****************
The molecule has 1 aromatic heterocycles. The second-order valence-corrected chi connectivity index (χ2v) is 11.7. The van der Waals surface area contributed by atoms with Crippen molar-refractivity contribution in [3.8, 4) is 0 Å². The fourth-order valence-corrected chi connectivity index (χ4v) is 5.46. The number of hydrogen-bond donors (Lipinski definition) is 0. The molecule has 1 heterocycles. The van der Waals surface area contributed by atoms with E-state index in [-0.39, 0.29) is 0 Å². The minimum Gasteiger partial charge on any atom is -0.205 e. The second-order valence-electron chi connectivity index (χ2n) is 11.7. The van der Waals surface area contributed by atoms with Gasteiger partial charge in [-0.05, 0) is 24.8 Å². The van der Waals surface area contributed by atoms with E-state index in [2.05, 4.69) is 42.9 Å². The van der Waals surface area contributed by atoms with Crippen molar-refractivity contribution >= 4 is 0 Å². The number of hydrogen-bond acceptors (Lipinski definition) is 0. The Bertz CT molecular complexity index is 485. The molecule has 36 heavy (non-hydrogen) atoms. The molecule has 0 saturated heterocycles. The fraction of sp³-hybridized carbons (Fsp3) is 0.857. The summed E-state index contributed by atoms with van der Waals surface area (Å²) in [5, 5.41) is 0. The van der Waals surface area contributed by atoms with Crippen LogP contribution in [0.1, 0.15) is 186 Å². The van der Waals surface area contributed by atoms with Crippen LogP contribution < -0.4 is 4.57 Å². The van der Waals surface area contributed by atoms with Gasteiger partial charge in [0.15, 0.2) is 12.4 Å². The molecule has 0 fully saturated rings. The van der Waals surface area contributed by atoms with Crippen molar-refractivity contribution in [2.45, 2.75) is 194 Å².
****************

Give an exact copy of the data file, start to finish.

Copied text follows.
The molecule has 1 aromatic heterocycles. The second-order valence-corrected chi connectivity index (χ2v) is 11.7. The van der Waals surface area contributed by atoms with Crippen molar-refractivity contribution in [3.8, 4) is 0 Å². The fourth-order valence-corrected chi connectivity index (χ4v) is 5.46. The number of hydrogen-bond donors (Lipinski definition) is 0. The molecule has 1 heterocycles. The van der Waals surface area contributed by atoms with E-state index in [-0.39, 0.29) is 0 Å². The minimum Gasteiger partial charge on any atom is -0.205 e. The second-order valence-electron chi connectivity index (χ2n) is 11.7. The van der Waals surface area contributed by atoms with Gasteiger partial charge in [-0.05, 0) is 24.8 Å². The van der Waals surface area contributed by atoms with E-state index in [2.05, 4.69) is 42.9 Å². The van der Waals surface area contributed by atoms with Crippen molar-refractivity contribution >= 4 is 0 Å². The number of hydrogen-bond acceptors (Lipinski definition) is 0. The Bertz CT molecular complexity index is 485. The molecule has 36 heavy (non-hydrogen) atoms. The molecule has 0 saturated heterocycles. The fraction of sp³-hybridized carbons (Fsp3) is 0.857. The summed E-state index contributed by atoms with van der Waals surface area (Å²) in [5, 5.41) is 0. The van der Waals surface area contributed by atoms with Crippen LogP contribution in [0.1, 0.15) is 186 Å². The van der Waals surface area contributed by atoms with Crippen LogP contribution < -0.4 is 4.57 Å². The van der Waals surface area contributed by atoms with Gasteiger partial charge in [0.15, 0.2) is 12.4 Å². The molecule has 0 fully saturated rings. The van der Waals surface area contributed by atoms with Crippen molar-refractivity contribution in [2.45, 2.75) is 194 Å².